Recently, The New York Times reported that French President Jacques Chirac is seeking to impose a carbon tax on the United States for its failure to sign the Kyoto Climate Protocol. Then again, this man is so intent on protecting the environment that he restarted nuclear weapons testing when he entered office in the mid-1990s. Nothing says “I care about the Earth” like releasing radiation into the ocean’s ecosystem! I don’t know what’s worse for the South Pacific: rising sea levels or a gaggle of French scientists toting weapons-grade plutonium.

French nuclear ambitions – and the irony of that phrase – aside, Chirac’s insistence that the U.S. be forced to acknowledge Kyoto, the 21st Century’s iteration of the League of Nations, represents a well-meaning but inherently faulty attempt to protect the planet against global warming. Unfortunately, unlike the pack mentality that governs his country’s fashion industry, the fact that “everyone” is party to Kyoto doesn’t make it right.

If climate change is truly a clear and present danger to Earth – which I firmly believe – then why is one quarter of the world’s population allowed to ignore Kyoto’s standards because they live in “developing nations?”

Conservatives perceive the carte blanche given to “developing nations” in an adversarial view – since we have restrictions and they do not, they are at an advantage. While pragmatic, this viewpoint has the whiny undertones of Chirac’s recent comments and does nothing to solve the problem of global warming – this mindset can be easily used to ignore the American responsibility for preventing climate change. However, in this age of globalization, industries can be easily outsourced to nations where Kyoto standards are much lower, underscoring the need for a single global standard on carbon emissions – something that Kyoto noticeably lacks.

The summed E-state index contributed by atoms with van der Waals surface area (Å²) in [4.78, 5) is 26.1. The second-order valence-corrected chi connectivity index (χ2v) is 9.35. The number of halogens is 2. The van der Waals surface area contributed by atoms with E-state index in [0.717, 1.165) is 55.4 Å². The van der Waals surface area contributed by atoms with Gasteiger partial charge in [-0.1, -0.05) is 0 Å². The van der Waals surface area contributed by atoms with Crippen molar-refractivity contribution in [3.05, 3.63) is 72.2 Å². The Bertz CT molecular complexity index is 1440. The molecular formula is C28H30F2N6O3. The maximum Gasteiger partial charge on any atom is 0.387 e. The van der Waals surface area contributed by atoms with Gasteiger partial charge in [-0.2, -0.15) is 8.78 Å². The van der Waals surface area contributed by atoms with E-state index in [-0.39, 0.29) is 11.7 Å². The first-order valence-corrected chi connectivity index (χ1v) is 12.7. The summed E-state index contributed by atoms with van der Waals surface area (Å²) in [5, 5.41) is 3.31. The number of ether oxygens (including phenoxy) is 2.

That being said, the fundamental defect in the “developing nations” exception is not because of the problems it presents to the American economy. The clause fails to recognize that each molecule of carbon dioxide emitted on this planet, whether it comes from Buffalo or Bangalore, puts us that much closer to the abyss. While these countries do not have the carbon footprint of developed nations, their greenhouse gas emissions should still be regulated stiffly – like any other nation party to Kyoto – because of the potential damage they may do to the globe.

Ultimately, these technologies only encourage a stable economy in the short term – fossil fuels will most likely run out within our lifetimes. Building an infrastructure that will be obsolete within a century is hardly a good business model; by not making developing nations adhere to stiffer standards, Kyoto does nothing to encourage long term economic and environmental stability.

More importantly, the world can’t handle another Industrial Revolution without significant repercussions. While improved technologies may mitigate some of the irrevocable environmental damage that comes with industrialization, Kyoto should have emphasized the development of more sustainable technologies in those developing areas. Even if fuel remains when these countries become fully developed, they will not easily abandon their carbon-based infrastructure after having invested a great deal of time and money in it – more damage to the globe will result. Therefore, if world leaders truly want to effect change, simply being a signatory to Kyoto does nothing.

In the short term, Chirac may be correct – American support of Kyoto’s emissions standards is crucial to stem global warming in this time frame. To insist that we be taxed until we submit, though, is irresponsible – much of our nation, namely the northeast and California, already have pledged to reduce their emissions to Kyoto standards.

Moreover, thinking that American support for Kyoto will solve anything in the long term fails to take into account the future dynamic of energy technology. To put the situation in the words of another Frenchman (of Monty Python fame), Kyoto represents a veritable “fart in the general direction”- rather than a concerted global effort – to protect our planet against global warming.

Scott is a member of the class of 2008.

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